- On-demand delivery company Postmates has launched Postmates Fresh, a grocery service that offers 30-minute delivery of produce and specialty items for a $3.99 fee, in Manhattan, Los Angeles and San Francisco, according to a company release.
- Postmates has partnered with local farms and grocery stores in each city. In New York, Postmates has teamed with East Village Farm, while in Los Angeles it's working with high-end grocery Urban Radish. In San Francisco, Postmates has signed on with Farmstead, the online startup that recently introduced its own 30-minute order pickup service.
- According to Fortune, Postmates Fresh is taking aim at grocery delivery services like Instacart and AmazonFresh, but its selection is more limited and focused mainly on affluent customers.
Postmates, which launched in 2011, has always offered delivery from local grocery stores. But this new service establishes a separate category that takes aim at some of the more established e-commerce players in the business. Postmates Fresh features the company’s first official grocery partnerships and a separate ordering tab within its app, which Postmates redesigned to mark the occasion.
Postmates Fresh certainly isn’t lacking for competition. AmazonFresh and Instacart, along with a smattering of startups, operate in all three cities where Postmates Fresh has launched. Instacart, in particular, has grown at a breakneck pace of late, and now partners with many of the biggest names in the supermarket industry.
AmazonFresh, meanwhile, has expanded slowly over the past decade, and recently announced it would discontinue its service in numerous markets around the country. Many observers believe this move reflects Amazon’s struggles to grow the business, but concede the e-tailer remains a potent force in online grocery with its Whole Foods acquisition.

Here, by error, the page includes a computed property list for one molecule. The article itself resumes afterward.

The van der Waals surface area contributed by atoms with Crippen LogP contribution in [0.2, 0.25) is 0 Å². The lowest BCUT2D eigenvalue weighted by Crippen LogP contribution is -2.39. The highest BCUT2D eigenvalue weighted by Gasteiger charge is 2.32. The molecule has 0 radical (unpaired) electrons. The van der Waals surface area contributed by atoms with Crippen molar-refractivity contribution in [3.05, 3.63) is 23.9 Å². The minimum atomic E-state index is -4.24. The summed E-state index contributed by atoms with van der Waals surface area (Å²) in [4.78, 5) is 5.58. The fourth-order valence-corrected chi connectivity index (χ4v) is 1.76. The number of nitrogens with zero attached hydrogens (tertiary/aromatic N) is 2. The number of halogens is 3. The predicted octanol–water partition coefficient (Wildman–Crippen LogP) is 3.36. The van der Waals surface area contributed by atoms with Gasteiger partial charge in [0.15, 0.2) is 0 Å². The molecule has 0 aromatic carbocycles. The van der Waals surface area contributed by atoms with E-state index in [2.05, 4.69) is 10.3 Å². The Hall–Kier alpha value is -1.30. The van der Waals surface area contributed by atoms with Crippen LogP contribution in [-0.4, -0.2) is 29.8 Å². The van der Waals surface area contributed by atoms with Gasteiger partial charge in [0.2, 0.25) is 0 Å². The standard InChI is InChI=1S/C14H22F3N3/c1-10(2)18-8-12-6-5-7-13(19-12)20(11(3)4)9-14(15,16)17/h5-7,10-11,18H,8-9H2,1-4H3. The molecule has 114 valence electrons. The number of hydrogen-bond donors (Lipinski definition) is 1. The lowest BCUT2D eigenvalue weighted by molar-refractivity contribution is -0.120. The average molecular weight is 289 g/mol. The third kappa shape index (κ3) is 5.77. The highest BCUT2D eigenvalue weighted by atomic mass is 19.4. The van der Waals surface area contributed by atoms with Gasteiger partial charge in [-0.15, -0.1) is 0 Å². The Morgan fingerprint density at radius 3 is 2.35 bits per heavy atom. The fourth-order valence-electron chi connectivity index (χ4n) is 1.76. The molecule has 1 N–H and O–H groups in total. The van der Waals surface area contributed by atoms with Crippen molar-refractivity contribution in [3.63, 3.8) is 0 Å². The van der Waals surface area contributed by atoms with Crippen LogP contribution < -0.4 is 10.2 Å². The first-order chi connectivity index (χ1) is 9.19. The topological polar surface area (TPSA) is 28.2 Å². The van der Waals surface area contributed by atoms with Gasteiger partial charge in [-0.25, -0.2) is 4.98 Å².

Postmates Fresh doesn’t offer the same variety of products that AmazonFresh and Instacart can provide. This might seem like a disadvantage, but Postmates is focusing on delivering higher-margin specialty items, local produce and ingredients to its affluent customer base. The company is also targeting fill-in trips as opposed to large shops.
“Customers can now count on us for those last minute items,” Postmates notes in a blog post about its new service. “Run out of lemons or limes? Check. Almond milk? Yep. Need a sole fillet for date night? What about another sprig of oregano, mint, or thyme? Yep, Fresh has that too.”
Postmates’ built-in clientele and a lightning-quick delivery should give it a solid foundation, and could be a recipe for growth in its core markets. But the service may struggle to expand in cities that aren’t as densely populated. Indeed, small orders can quickly add up in cities like New York, but Postmates will need to increase its basket size if it hopes to compete in other cities where AmazonFresh and Instacart do business.